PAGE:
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ttspud

Icmtr Pre 65 Trials Rules

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As a quick summary of the posts on the thread, the overwhelming consensus on this board seems to be 'We do not mind losing all genuine pre-65 bikes from pre-65 trials, we just want to ride what we want, and see no problem in that. All sports progress and that, to us, is progression in this one'.  Of course, I disagree as a minority here also do.
 
To clarify the original 'ICMTR Pre-65 Trials Rules' subject of the thread for those who were not involved, the ICMTR rules have been very carefully developed, they are a best start and are subject to further tightening if necessary, with some good points put forward here, but they are absolutely unambiguous and so enforcable, scrutineering will be developed appropriately, the rules do not exclude modified bikes, they include original bikes in a fair way through sub-classes allowing them to enjoy competing on the same routes as any other bike in the trial and competing against similar original machinery.
 
[Adding a little more]  Answering my own queries from the original thread a year ago, Deryk's original rules do exist in the ACU handbook, and are good rules, but they have not been enforced since the mid 80s seemingly beginning with the Sammy Miller series and now are unusable because there are very few bikes, being entered versus existing, now that conform to them.  Effectively then the sport has no rules in place and the sport cannot go back to Deryk's rules without losing many current riders and their bikes or placing many in the 'Specials' class en masse, which is obviously undesirable.  And with no rules, being forced to accept such a huge disadvantage, riders of original machinery will continue to stay at home whilst their bikes are left without a competition to enter, which is undesirable also.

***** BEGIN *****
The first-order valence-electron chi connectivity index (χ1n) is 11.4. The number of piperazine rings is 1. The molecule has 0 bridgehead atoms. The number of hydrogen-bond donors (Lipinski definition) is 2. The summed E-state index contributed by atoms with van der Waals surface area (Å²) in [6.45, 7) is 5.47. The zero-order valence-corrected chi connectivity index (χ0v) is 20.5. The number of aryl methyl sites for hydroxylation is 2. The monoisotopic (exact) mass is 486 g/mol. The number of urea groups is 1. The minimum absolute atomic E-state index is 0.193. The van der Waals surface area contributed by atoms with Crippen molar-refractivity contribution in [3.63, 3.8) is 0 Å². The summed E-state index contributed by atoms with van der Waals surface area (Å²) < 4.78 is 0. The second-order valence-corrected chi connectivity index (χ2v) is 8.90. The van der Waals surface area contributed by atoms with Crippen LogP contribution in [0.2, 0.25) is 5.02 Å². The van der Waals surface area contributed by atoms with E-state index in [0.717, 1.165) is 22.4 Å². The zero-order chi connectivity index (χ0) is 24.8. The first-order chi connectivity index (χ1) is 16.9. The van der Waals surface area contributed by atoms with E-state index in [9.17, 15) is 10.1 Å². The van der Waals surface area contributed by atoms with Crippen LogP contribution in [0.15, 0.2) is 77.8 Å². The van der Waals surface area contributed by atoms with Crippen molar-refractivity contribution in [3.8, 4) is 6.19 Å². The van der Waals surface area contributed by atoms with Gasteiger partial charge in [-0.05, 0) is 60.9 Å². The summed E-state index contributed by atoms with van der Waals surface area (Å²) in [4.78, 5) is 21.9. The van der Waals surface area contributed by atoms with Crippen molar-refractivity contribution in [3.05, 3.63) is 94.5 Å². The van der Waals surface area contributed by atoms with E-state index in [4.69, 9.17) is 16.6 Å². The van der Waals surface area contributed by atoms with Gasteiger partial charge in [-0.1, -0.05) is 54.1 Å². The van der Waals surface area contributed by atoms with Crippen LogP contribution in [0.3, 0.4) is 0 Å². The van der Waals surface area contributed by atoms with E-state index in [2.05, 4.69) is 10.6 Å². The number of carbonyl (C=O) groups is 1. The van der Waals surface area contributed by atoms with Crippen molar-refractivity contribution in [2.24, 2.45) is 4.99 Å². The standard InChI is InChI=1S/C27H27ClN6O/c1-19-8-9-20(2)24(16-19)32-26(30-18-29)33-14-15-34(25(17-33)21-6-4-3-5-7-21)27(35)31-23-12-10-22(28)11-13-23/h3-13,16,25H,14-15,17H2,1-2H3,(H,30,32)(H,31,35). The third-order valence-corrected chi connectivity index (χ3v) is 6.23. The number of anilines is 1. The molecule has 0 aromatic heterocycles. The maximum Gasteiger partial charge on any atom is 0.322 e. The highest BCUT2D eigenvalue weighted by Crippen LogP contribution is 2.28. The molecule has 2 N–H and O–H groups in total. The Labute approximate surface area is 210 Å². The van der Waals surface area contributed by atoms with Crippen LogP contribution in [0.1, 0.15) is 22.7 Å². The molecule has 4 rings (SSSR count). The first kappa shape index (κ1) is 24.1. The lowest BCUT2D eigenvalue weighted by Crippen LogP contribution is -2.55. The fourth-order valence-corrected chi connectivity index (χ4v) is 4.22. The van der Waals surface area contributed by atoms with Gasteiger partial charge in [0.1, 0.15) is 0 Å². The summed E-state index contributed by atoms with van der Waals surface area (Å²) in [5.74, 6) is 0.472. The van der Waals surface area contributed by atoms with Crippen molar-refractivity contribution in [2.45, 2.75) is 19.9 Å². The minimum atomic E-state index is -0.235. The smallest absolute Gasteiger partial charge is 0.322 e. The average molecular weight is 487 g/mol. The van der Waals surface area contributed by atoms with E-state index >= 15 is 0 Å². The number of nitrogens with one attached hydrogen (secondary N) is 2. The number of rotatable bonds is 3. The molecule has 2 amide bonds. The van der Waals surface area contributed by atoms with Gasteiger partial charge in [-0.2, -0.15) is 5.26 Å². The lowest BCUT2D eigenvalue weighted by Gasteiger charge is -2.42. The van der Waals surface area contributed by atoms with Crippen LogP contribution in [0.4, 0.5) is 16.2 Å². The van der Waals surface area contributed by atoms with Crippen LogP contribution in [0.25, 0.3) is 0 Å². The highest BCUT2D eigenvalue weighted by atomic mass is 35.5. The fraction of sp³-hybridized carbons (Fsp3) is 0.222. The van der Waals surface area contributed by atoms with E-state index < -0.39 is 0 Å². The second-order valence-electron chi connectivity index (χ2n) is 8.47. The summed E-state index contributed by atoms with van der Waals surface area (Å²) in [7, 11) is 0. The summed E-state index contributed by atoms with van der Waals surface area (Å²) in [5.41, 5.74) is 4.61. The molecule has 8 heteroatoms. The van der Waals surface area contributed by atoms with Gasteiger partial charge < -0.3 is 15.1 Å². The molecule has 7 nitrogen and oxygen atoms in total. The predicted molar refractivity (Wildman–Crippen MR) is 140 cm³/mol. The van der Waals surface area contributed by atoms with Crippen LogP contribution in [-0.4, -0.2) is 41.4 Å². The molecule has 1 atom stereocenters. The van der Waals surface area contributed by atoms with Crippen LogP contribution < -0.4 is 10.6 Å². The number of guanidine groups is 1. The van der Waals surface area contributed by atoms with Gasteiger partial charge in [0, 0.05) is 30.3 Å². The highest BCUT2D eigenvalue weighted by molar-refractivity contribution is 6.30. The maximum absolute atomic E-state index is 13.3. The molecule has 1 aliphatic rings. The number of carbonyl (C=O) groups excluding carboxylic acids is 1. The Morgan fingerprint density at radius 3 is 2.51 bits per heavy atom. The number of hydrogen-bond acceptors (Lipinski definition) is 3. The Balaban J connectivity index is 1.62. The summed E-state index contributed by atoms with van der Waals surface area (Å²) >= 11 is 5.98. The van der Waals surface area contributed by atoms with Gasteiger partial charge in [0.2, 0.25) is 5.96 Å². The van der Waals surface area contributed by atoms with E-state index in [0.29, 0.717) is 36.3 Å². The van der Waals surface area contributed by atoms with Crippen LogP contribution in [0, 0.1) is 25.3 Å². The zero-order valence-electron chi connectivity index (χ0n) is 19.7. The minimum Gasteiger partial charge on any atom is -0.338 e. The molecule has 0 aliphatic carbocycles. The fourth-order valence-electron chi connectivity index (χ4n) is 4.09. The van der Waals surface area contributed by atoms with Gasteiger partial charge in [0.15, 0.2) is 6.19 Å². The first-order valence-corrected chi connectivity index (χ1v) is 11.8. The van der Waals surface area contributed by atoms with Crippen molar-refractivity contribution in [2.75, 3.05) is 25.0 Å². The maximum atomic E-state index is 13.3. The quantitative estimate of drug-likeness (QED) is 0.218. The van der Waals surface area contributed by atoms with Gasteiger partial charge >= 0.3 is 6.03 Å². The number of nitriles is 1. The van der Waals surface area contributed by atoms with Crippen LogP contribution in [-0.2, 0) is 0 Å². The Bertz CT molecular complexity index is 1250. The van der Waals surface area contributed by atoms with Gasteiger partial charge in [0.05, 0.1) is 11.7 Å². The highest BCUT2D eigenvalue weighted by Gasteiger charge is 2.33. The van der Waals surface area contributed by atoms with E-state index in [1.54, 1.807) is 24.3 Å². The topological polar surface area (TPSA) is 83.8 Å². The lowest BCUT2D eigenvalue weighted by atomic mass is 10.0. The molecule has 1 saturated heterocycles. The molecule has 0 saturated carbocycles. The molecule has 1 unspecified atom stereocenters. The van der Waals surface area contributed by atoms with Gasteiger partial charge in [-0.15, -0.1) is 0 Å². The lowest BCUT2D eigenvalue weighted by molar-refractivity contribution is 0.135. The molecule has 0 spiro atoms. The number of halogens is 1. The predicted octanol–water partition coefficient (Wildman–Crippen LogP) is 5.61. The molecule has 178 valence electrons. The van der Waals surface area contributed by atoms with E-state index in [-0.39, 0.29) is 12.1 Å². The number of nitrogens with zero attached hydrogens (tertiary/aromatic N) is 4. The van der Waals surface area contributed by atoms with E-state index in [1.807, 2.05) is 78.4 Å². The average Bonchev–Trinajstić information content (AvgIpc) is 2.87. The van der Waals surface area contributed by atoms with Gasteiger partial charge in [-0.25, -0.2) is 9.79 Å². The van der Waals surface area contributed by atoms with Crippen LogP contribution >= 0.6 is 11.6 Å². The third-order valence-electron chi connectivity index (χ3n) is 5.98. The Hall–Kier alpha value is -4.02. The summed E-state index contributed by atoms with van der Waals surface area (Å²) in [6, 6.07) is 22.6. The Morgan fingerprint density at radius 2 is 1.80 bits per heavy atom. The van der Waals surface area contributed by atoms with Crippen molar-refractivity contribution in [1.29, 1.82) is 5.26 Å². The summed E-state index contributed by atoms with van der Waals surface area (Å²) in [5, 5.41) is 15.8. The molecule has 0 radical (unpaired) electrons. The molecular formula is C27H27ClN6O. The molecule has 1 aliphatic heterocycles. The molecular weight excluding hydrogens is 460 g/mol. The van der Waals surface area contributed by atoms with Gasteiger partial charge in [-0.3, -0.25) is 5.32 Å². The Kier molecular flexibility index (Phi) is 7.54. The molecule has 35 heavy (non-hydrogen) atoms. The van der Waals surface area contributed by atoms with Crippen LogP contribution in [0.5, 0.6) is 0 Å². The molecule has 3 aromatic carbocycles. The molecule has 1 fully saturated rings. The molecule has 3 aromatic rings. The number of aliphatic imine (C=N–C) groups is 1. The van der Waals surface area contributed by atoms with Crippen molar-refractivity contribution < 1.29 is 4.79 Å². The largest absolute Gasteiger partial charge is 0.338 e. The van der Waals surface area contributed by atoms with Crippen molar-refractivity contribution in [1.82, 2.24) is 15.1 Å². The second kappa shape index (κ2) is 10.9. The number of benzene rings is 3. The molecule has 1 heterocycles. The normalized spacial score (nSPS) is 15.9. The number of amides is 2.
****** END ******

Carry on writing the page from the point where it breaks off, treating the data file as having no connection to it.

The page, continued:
So, what is the motivation for the ICMTR rules?; to have rules which fairly include the currently uncompetitive originals (some to none in the northern events, slowly losing them also from southern events following the same path) so that those riders continue or can come back, and to include the modifieds alongside them but in separate, still competitive, sub-classes.  Any competitive sport must have sport-wide rules, currently pre65 trials effectively does not.  And the only way in which that will happen is if rules can cater for both types of bike, the common modified, and the rarer original.  The ICMTR rules do that very well.
 
In terms of where the line is drawn.  Should 'original' sub-class bikes be absolutely as they left the factory?  No, some alterations were done then on the grounds of practicality and are still a good choice now, such as tyres, rims, handlebars, exhaust routing and levers.  Added to that have been the rear shocks, front fork internals and the Amal 1 carb.  That is the flavour of the sub-class not the precise rules, the published rules are precise and include the complete detail of parts allowed.  The result is not exactly as it left the factory but is 'in the spirit of' pre65 bikes, and a world away from that which is accepted as a pre65 bike today in the modified sub-class.  As needs repeating, the rules benefit the sport and do not exclude any current bike or any current rider.  No modified bike is being further excluded or moved out of their existing class. 
 
If riders wish to ride carbon Ariels in modern sections, that is the concern of the club and that will not be affected.  What will change is the protection and perhaps return of original riders and original bikes under rules which allow that to occur in clubs who recognise what has happened and wish to see a truer representation of pre-65 trials exist for riders and spectators alike.  It is of course no issue for clubs that see no problem, or see too much risk, or like things as they are, they can continue to run as they see fit, and that seems to be the viewpoint of many here representing northern clubs, and so vehement and upset as many here became, I saw fit to close the discussion, and failing to do so, in the light of the earlier thread repeating the same points, it was best simply to remove the rules up for discussion, and contentious posts, from here entirely.
 
Ask Greeves made a very salient point: "the days of 'in the spirit of the class' are well and truly gone."  He is right, for the majority on this board, that is correct. But I do not agree that it is correct for all others nor for all other clubs.
 
To save the trouble of going over all this again, and for the majority on this board who disagree, 'RIP Pre65 circa 1984'. And for anyone else who wants to get involved or help, watch this space.
 

All the best,

TTSpud

Edited by ttspud